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MOVIE REVIEW: Meet Monica Velour

Kim Cattrall stars as an aging porn star

  • Dustin Ingram as Tobe in "Meet Monica Velour."
  • Kim Cattrall as Linda Romanoli in "Meet Monica Velour."
  • Dustin Ingram as Tobe in "Meet Monica Velour."
  • Meet Monica Velour
  • Kim Cattrall on the set of "Meet Monica Velour."
  • Meet Monica Velour
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Kim Cattrall did a great job with the British accent in one of my favorite films from last year, Ghost Writer, and she does a nice job with a southern accent in Meet Monica Velour. She does such a great job in this movie, she deserves an Oscar nomination. There’s no way in hell she’ll get it, unfortunately; this is a movie that is getting limited release and will be lucky to even make $500,000 at the box office. And that’s a shame.

It’s the story of an '80s porn star who is a single mother, lives in a trailer, drinks too much, and doesn’t make the smartest decisions. This is a dark, coming-of-age story, and it has enough interesting characters and original situations that you’ll enjoy it.

Written and directed by Keith Bearden, this is his first feature film. It’s a great debut. The cast includes Keith David and Brian Dennehy (you thought Terry Bradshaw had a flabby butt in Failure to Launch…).

The movie might have a few scenes you’ve seen before. I thought of The Wrestler not just because of the opening montage that shows various magazine and movie posters where Monica Velour was shown in her younger, “glamorous” days, but a few other similar scenarios that pop up. However, teen comedies are going to remind you of ones you’ve seen before, action pictures, westerns, whatever genre it may be.

For the first 10 minutes, it appears the actor Dustin Ingram, the teenager, would play the nerdy fan in a way that was too much like Napoleon Dynamite. He ended up winning me over quickly, but he could have been less nerdy. When a character has a certain degree of hipness (and he certainly did), that also makes him a bit more self-aware.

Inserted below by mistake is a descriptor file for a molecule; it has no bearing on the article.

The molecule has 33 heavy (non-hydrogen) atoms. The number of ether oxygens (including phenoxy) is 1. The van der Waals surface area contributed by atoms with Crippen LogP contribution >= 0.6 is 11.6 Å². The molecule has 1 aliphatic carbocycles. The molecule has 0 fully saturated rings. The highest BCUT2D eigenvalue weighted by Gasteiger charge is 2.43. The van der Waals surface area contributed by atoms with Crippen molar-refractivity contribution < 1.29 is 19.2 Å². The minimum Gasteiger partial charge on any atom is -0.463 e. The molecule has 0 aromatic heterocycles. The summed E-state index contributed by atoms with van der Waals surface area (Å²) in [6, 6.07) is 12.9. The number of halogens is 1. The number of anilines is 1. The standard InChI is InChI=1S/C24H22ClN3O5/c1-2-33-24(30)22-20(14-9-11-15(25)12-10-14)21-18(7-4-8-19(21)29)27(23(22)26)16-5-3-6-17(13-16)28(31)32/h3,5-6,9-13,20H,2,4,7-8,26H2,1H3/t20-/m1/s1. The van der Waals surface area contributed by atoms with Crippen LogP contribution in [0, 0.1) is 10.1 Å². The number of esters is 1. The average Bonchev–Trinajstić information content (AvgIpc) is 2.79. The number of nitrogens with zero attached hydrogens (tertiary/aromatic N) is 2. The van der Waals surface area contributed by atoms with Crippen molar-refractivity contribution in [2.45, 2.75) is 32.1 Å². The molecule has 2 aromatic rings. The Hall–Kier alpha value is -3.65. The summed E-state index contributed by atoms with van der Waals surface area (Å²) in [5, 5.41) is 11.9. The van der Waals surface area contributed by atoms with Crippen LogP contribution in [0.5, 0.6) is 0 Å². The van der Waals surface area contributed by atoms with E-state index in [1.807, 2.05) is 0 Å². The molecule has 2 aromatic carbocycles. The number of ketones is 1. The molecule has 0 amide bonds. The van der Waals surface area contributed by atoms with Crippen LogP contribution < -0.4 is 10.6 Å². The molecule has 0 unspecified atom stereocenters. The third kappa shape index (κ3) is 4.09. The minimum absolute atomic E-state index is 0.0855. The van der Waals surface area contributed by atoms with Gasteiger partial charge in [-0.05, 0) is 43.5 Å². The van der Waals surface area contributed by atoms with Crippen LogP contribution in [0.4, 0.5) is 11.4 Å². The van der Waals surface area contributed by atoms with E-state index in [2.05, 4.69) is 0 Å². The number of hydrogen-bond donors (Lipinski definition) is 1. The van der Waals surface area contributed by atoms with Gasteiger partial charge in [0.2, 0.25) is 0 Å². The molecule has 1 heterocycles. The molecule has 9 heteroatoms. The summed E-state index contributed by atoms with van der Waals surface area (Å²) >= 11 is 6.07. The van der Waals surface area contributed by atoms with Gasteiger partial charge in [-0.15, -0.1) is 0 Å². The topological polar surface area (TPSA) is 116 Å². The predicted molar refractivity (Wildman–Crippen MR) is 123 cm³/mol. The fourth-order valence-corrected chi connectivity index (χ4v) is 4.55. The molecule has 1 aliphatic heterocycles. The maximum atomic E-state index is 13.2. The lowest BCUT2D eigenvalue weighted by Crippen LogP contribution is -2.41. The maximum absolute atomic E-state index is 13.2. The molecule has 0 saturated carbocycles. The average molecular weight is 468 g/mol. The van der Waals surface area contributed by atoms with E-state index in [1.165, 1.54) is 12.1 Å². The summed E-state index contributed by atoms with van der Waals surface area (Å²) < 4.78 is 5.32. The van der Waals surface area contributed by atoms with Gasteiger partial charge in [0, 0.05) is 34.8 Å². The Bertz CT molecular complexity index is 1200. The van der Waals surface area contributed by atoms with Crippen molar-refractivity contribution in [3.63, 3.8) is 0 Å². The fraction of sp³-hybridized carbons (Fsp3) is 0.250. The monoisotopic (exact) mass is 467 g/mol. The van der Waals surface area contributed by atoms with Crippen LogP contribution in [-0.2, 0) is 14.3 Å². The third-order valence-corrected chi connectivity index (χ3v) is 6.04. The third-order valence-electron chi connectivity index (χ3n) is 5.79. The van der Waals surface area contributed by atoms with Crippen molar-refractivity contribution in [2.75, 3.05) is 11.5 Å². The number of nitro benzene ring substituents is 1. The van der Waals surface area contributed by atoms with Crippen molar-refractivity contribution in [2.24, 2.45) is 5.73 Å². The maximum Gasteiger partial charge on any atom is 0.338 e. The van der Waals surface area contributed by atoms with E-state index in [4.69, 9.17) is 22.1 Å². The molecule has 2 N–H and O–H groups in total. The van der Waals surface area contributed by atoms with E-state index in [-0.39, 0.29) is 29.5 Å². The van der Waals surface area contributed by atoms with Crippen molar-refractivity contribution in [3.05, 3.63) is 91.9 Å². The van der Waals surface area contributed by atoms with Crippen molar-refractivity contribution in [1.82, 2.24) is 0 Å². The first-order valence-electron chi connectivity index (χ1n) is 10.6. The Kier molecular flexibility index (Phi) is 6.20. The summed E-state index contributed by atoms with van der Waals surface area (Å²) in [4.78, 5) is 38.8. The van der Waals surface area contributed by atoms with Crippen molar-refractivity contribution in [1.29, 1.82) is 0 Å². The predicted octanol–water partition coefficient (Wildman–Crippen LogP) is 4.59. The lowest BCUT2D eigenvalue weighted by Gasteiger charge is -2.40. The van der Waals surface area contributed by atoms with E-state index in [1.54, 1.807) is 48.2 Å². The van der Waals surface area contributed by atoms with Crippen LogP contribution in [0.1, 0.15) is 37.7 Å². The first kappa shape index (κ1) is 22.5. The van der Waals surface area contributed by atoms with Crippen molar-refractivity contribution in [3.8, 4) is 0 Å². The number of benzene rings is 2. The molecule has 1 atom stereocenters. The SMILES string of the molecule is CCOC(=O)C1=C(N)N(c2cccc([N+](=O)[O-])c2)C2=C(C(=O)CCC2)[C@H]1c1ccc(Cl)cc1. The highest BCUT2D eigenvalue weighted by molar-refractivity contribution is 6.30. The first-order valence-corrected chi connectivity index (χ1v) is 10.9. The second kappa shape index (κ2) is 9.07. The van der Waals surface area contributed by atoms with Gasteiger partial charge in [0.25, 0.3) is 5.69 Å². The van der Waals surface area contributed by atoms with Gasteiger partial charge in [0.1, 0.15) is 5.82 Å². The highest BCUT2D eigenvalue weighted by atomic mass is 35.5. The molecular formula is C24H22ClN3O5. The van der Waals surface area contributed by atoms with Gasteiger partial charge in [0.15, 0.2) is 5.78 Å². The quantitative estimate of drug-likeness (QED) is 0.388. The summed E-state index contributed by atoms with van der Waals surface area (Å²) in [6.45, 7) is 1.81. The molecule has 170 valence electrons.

The characters seem realistic and don’t go over-the-top. Dennehy might yell at his grandson, and appear to drink a lot, but he also gives good advice at times and shows he loves the kid. Cattrall does drugs, but not in every scene. In one scene, she subtly asks an ambulance driver, “Is that nitrous?” And sure, she’ll also sit around drinking beer and snorting lines with bikers.

When said bikers want to start a fight, or guys in a strip club get obnoxious, it’s done perfectly. It’s not just people swinging the second a disagreement pops up; there’s some interesting verbal jousting going on that slowly escalates.

This is a nice homage to some of the campy, fun filmmakers (Russ Meyer), as well as pop-culture Americana. It uses some great old songs from the ’30s (hard to argue the kid's logic: “the best movies were in the ‘70s, best music…the ‘30s”). The Who’s "Pictures of Lily" would have fit nicely somewhere in here.

Most raunchy teen comedies aren’t very good. The same day I saw this, I caught a screening of another teen coming-of-age story. It’s going on my list of worst movies of the year.

Meet Monica Velour goes on my list of underrated movies of the year. It’s the film Gwyneth Paltrow probably thought that horrible Country Strong was going to be.

It’s a shame that movie made more in one weekend than this will during its entire release. I recommend you take a trip to see it at the Reading Gaslamp before it disappears.

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  • Rating: 3.5 of 5